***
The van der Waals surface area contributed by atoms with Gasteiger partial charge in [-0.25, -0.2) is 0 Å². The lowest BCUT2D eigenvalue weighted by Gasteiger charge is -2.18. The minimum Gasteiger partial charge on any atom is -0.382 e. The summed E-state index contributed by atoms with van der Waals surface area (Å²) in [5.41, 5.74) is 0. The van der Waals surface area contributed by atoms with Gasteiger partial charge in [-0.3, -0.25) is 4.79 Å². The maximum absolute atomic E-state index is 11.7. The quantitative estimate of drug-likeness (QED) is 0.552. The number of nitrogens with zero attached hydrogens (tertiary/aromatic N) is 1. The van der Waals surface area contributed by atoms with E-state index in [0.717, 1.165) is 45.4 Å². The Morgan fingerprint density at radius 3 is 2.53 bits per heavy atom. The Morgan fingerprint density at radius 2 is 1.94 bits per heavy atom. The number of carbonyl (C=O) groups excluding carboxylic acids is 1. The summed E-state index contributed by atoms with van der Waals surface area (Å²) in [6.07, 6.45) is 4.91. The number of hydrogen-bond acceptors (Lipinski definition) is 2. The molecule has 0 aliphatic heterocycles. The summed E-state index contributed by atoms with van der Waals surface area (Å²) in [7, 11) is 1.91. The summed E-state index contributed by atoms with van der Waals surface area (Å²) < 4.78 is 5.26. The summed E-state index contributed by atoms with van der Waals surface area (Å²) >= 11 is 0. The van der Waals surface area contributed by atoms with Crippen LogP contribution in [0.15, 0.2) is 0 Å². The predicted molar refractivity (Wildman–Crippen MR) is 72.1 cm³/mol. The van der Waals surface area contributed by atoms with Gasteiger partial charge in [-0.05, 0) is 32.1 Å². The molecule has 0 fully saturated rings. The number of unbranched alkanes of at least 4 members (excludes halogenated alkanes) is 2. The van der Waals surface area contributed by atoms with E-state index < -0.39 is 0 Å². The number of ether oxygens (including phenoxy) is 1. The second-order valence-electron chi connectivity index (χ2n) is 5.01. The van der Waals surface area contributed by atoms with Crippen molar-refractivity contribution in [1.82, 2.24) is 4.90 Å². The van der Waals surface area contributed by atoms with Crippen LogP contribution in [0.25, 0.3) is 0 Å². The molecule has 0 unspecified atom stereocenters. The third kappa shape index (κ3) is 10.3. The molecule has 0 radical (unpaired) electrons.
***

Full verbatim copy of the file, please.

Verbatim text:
The van der Waals surface area contributed by atoms with Gasteiger partial charge in [-0.25, -0.2) is 0 Å². The lowest BCUT2D eigenvalue weighted by Gasteiger charge is -2.18. The minimum Gasteiger partial charge on any atom is -0.382 e. The summed E-state index contributed by atoms with van der Waals surface area (Å²) in [5.41, 5.74) is 0. The van der Waals surface area contributed by atoms with Gasteiger partial charge in [-0.3, -0.25) is 4.79 Å². The maximum absolute atomic E-state index is 11.7. The quantitative estimate of drug-likeness (QED) is 0.552. The number of nitrogens with zero attached hydrogens (tertiary/aromatic N) is 1. The van der Waals surface area contributed by atoms with E-state index in [0.717, 1.165) is 45.4 Å². The Morgan fingerprint density at radius 3 is 2.53 bits per heavy atom. The Morgan fingerprint density at radius 2 is 1.94 bits per heavy atom. The number of carbonyl (C=O) groups excluding carboxylic acids is 1. The summed E-state index contributed by atoms with van der Waals surface area (Å²) in [6.07, 6.45) is 4.91. The number of hydrogen-bond acceptors (Lipinski definition) is 2. The molecule has 0 aliphatic heterocycles. The summed E-state index contributed by atoms with van der Waals surface area (Å²) in [7, 11) is 1.91. The summed E-state index contributed by atoms with van der Waals surface area (Å²) < 4.78 is 5.26. The summed E-state index contributed by atoms with van der Waals surface area (Å²) >= 11 is 0. The van der Waals surface area contributed by atoms with Crippen LogP contribution in [0.15, 0.2) is 0 Å². The predicted molar refractivity (Wildman–Crippen MR) is 72.1 cm³/mol. The van der Waals surface area contributed by atoms with Gasteiger partial charge in [-0.05, 0) is 32.1 Å². The molecule has 0 fully saturated rings. The number of unbranched alkanes of at least 4 members (excludes halogenated alkanes) is 2. The van der Waals surface area contributed by atoms with E-state index < -0.39 is 0 Å². The number of ether oxygens (including phenoxy) is 1. The second-order valence-electron chi connectivity index (χ2n) is 5.01. The van der Waals surface area contributed by atoms with Crippen molar-refractivity contribution in [1.82, 2.24) is 4.90 Å². The van der Waals surface area contributed by atoms with Crippen LogP contribution in [0.25, 0.3) is 0 Å². The molecule has 0 unspecified atom stereocenters. The third kappa shape index (κ3) is 10.3. The molecule has 0 radical (unpaired) electrons.